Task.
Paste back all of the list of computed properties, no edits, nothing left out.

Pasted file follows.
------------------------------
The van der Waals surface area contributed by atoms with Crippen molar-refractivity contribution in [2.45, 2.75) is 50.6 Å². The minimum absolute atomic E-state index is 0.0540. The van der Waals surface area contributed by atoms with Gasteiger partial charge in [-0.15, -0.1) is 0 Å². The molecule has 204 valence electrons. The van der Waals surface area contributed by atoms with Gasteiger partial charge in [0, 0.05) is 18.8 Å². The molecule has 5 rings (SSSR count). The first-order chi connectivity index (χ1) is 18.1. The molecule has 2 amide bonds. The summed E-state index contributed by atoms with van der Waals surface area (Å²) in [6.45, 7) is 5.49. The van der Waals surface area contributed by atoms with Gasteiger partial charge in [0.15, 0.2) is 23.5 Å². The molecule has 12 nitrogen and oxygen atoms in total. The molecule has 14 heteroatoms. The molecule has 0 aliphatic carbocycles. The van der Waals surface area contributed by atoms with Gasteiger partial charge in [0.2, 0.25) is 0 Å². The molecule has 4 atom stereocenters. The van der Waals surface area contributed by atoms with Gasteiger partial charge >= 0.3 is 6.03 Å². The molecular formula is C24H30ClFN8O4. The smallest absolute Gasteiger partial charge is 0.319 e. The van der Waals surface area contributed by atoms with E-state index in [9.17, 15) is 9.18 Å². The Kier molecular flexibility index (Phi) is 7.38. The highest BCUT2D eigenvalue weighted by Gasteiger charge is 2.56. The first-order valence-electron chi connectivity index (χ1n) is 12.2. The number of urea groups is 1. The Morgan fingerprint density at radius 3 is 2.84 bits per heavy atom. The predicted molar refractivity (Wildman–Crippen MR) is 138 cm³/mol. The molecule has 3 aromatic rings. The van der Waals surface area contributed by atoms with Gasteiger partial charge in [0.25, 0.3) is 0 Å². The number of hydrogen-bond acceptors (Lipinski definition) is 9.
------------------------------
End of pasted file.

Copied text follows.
The van der Waals surface area contributed by atoms with Crippen molar-refractivity contribution in [2.45, 2.75) is 50.6 Å². The minimum absolute atomic E-state index is 0.0540. The van der Waals surface area contributed by atoms with Gasteiger partial charge in [-0.15, -0.1) is 0 Å². The molecule has 204 valence electrons. The van der Waals surface area contributed by atoms with Gasteiger partial charge in [0, 0.05) is 18.8 Å². The molecule has 5 rings (SSSR count). The first-order chi connectivity index (χ1) is 18.1. The molecule has 2 amide bonds. The summed E-state index contributed by atoms with van der Waals surface area (Å²) in [6.45, 7) is 5.49. The van der Waals surface area contributed by atoms with Gasteiger partial charge in [0.15, 0.2) is 23.5 Å². The molecule has 12 nitrogen and oxygen atoms in total. The molecule has 14 heteroatoms. The molecule has 0 aliphatic carbocycles. The van der Waals surface area contributed by atoms with Gasteiger partial charge in [0.2, 0.25) is 0 Å². The molecule has 4 atom stereocenters. The van der Waals surface area contributed by atoms with Gasteiger partial charge >= 0.3 is 6.03 Å². The molecular formula is C24H30ClFN8O4. The smallest absolute Gasteiger partial charge is 0.319 e. The van der Waals surface area contributed by atoms with E-state index in [9.17, 15) is 9.18 Å². The Kier molecular flexibility index (Phi) is 7.38. The highest BCUT2D eigenvalue weighted by Gasteiger charge is 2.56. The first-order valence-electron chi connectivity index (χ1n) is 12.2. The number of urea groups is 1. The Morgan fingerprint density at radius 3 is 2.84 bits per heavy atom. The predicted molar refractivity (Wildman–Crippen MR) is 138 cm³/mol. The molecule has 3 aromatic rings. The van der Waals surface area contributed by atoms with Gasteiger partial charge in [0.25, 0.3) is 0 Å². The number of hydrogen-bond acceptors (Lipinski definition) is 9.